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Recently in the UK, transport workers have gone on strike, causing severe disruption as only 1 in 5 rail services are now running. They can only do this as a result of unionisation and laws protecting unions (for example, unions are not liable for damages they cause).

As a student of economics, I am unsure as to whether unions are a net benefit to society. I understand that it may help combat employers who have monopoly power, which is usually the case in public sector industries such as transport in London. At the same time, the workers are being paid on average between £70k and £80k (more than twice the UK average salary) for a job which could essentially be automated (as it is on other metro services). To me, this feels inefficient, but what economic methods / concepts would we use to assess whether a union is a good thing or a bad thing? Are there any textbooks which cover this well? Thanks.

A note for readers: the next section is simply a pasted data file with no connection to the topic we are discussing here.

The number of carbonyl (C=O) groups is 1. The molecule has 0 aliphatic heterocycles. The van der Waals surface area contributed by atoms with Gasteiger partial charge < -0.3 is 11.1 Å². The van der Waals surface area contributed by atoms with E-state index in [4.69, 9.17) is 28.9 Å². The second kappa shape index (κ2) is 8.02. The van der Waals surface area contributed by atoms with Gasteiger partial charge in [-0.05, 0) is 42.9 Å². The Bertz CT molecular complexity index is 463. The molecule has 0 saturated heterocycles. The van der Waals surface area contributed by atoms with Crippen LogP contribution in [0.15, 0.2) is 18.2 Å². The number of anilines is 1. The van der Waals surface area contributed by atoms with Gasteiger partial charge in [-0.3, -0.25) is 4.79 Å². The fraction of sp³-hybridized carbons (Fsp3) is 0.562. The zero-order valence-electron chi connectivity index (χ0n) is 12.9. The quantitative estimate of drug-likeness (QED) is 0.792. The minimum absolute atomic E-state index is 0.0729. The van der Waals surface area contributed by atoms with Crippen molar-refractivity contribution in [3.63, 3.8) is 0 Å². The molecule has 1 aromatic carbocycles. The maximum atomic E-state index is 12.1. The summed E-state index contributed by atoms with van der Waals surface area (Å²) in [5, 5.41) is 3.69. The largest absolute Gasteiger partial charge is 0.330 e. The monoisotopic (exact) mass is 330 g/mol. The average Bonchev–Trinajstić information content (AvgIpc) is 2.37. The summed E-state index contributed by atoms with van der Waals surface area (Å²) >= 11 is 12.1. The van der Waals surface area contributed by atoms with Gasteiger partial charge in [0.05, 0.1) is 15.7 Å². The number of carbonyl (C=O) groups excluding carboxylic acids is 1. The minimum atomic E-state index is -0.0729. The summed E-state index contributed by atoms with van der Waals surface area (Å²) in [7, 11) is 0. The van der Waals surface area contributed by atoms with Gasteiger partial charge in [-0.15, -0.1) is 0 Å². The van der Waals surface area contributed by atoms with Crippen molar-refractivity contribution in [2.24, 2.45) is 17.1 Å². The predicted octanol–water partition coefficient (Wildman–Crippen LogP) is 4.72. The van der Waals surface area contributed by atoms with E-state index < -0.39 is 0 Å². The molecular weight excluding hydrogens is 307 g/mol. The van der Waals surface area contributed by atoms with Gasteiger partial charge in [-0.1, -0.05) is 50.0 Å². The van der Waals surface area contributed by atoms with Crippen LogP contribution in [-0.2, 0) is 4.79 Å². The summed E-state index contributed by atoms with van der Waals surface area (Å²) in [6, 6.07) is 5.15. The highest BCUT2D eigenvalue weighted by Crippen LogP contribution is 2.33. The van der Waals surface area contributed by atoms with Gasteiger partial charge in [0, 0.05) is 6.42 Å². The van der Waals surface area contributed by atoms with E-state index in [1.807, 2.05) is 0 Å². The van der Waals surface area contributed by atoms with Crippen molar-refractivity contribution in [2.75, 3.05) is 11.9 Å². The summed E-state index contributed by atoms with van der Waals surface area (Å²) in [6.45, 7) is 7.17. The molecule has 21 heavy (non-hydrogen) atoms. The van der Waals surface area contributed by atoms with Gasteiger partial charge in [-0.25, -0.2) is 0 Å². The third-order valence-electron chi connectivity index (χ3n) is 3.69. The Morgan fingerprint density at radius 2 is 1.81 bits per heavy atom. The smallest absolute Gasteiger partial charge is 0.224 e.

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    $\begingroup$ This would make a perfectly good question asking about trade unions generally (as the title suggests) without mention of current UK strikes. But if you do want to use the UK as an illustration, could you please clarify which group of workers you understand are paid £70-80k and support the claim with a reliable source. As I understand it most UK rail workers are paid far less than that (see here. $\endgroup$ Commented Jun 22, 2022 at 14:48
  • $\begingroup$ It would be interesting to ask the same about businesses, since businesses can also cause disruptions by withholding their products. Maybe in an ideal world neither the employers nor the employees would have monopoly power, rather than both. $\endgroup$ Commented Jun 23, 2022 at 10:35

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